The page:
‘Like a Tsunami’

Charles Lucore on the campus of St. Francis Hospital in New York. Photograph by Michael Divito.
Charles Lucore on the campus of St. Francis Hospital in New York. Photograph by Michael Divito.

When reports early last winter indicated that a mysterious new infectious disease had broken out of its point of origin in Wuhan, China, Charles Lucore, MD’83, P’17, MBA, began to prepare for its possible arrival in New York.

Lucore was one year into his new position as president of St. Francis Hospital, a highly rated hospital and cardiac care center on Long Island. Because New York is a hub of international travel, he anticipated the novel coronavirus would eventually show up.

“My feeling at first was that it would probably be somewhat similar to Ebola,” says Lucore, referring to the 2014 outbreak that sparked widespread fear in the U.S. but produced only a handful of cases. “I thought we would probably see some cases. I certainly didn’t imagine it would escalate into what it has escalated into.”

During the first three months of 2020, as the severity and spread of the outbreak became increasingly apparent, Lucore and his team swung into action, effectively turning a cardiac care hospital normally focused on cardiovascular procedures and surgeries into a high-volume emergency respiratory care facility. They increased bed capacity by more than 50 percent; adapted the post-surgical suite and the cardiac catheterization lab into critical care areas; erected screening and triage tents outside the emergency room; gathered ventilators, PPE, and other essential supplies; provided training in critical care skills; suspended elective procedures; and made other changes to ready St. Francis to treat possible large numbers of COVID-19 patients.

All that advance work paid off, because when the pandemic arrived, it arrived fast.

“It hit like a tsunami,” says Lucore. “We normally have about 60 critical care beds; now we were treating 95 to 100 critically ill patients. We normally have no more than 20 patients in isolation on a given day. But all COVID patients are isolation patients, and in three weeks, we went from 20 to 258.”


Although St. Francis never became “flooded” to the degree that hospitals in Manhattan did, certain supplies—N95 masks, face shields, couplings for oxygenation equipment—were in short supply. The staff crafted countless solutions, including 3-D printing face shields and other equipment, and the surrounding community came to the rescue as well, donating food and supplies.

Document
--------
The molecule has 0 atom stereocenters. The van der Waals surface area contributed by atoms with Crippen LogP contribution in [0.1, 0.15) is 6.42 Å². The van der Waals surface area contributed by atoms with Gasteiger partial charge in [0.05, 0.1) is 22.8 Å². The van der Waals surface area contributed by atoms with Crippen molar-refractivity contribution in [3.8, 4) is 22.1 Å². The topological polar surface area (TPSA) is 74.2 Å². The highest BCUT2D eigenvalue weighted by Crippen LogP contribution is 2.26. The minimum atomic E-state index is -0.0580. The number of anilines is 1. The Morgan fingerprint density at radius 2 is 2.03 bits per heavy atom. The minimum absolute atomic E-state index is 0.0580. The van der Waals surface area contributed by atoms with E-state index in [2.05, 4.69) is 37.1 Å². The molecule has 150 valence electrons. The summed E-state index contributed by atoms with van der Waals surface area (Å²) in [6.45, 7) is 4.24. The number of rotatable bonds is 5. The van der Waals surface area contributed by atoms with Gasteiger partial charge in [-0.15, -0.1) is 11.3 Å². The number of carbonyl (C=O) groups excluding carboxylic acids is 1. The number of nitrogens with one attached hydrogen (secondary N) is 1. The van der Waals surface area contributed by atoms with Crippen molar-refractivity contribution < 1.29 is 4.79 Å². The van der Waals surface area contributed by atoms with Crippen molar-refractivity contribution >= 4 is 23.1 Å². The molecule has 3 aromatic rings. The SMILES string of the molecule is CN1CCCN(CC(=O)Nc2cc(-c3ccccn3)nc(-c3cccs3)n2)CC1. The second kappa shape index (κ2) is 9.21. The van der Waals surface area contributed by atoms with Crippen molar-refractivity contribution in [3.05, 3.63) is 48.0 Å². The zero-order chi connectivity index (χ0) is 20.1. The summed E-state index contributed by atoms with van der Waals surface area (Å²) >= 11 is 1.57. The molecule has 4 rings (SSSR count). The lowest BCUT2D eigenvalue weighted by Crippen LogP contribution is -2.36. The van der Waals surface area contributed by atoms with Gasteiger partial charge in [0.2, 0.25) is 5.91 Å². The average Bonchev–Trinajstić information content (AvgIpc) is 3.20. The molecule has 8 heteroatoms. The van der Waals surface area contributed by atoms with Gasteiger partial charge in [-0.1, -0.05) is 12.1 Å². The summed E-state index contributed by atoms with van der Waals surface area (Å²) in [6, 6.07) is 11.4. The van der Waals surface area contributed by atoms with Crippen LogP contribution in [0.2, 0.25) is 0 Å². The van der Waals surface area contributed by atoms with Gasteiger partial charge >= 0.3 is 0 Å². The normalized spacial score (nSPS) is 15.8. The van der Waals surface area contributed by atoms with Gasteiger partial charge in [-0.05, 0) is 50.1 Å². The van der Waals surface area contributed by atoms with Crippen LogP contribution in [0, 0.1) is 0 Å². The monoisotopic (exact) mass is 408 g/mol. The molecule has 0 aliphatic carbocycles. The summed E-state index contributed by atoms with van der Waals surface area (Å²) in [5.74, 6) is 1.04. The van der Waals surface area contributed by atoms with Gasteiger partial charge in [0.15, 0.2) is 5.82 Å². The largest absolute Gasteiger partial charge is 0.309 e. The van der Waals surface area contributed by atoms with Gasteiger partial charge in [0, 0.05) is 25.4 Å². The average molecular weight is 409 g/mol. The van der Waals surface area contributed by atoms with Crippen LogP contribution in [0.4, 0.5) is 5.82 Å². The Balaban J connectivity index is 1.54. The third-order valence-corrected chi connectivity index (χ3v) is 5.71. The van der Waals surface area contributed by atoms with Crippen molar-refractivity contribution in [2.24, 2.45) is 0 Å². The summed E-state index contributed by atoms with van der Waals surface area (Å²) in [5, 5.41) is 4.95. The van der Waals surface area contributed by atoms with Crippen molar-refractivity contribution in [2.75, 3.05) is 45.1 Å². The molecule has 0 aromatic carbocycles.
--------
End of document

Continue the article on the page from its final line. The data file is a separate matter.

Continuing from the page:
“The ingenuity and innovation of our staff and physicians was extraordinary,” says Lucore, who did daily rounds himself and held regular briefings to identify problems and come up with solutions. “And our neighbors appreciate the care we provide, and they really stepped up to the plate.”

The weeks during the peak were exhausting and stressful for the roughly 3,000-strong staff, Lucore says, but they performed with enormous fortitude, professionalism, and compassion. Every patient death hit hard, and many staff members sought the counseling services the hospital offered. About 8 percent of the staff contracted COVID-19, and two members of the environmental service team succumbed to the disease.

“That was very difficult for everybody,” Lucore says. “Many of our colleagues also lost family members. We put in a memorial garden dedicated to our staff and family members who passed away that was funded by the St. Francis Hospital Foundation.”

By late May, the surge had died down, and St. Francis slowly resumed prior operations related to elective surgeries and procedures. As of early September, the hospital had just two COVID-19 patients in its care and was at approximately 90 percent of its 2019 patient volume.

All the while, Lucore and his wife, Paula, BSN’81, P’17, had to keep their family safe. Paula’s mother normally spends summers with the family at their home in Montauk, New York, but because of concern about COVID-19’s danger to the elderly, they cancelled this year’s visit. Their daughter, Jordan, BS’17, was able to join them from Ann Arbor, Michigan, where she is doing her PhD work in anthropology. They had to cancel a planned family gathering to celebrate son Christopher’s graduation from Hobart and William Smith Colleges; instead, Lucore said, Christopher’s commencement was “basically an email with some testimonials.”


Lucore and Paula, both originally from the Northeast, met on a blind date at Duke, where he was earning his MD and she was in the School of Nursing. He went on to build a successful career in cardiovascular care and administration, culminating as president and CEO of HSHS St. John’s Hospital in Springfield, Illinois.

Two years ago, after almost four decades in the Midwest, he and Paula returned to their home turf, where he took the position at St. Francis. They have been active in Duke’s alumni activities, giving generously to the Davison Club and the Duke Medical Annual Fund and attending Duke alumni events in New York.

When they arrived in New York in 2018, they could not have imagined that just a year later they would wind up in the midst of a battle against a deadly global pandemic.

“We have so much more advanced technology now than we did for the 1918 flu pandemic, the only comparable event in recent history,” says Lucore. “But what it came down to was people. And the St. Francis staff, bless ‘em, have a tremendous culture of caring. They are committed to go the extra mile for the patient. It’s all about the people. That’s what made the difference last spring, and that’s what will make the difference in the months ahead.”

By Dave Hart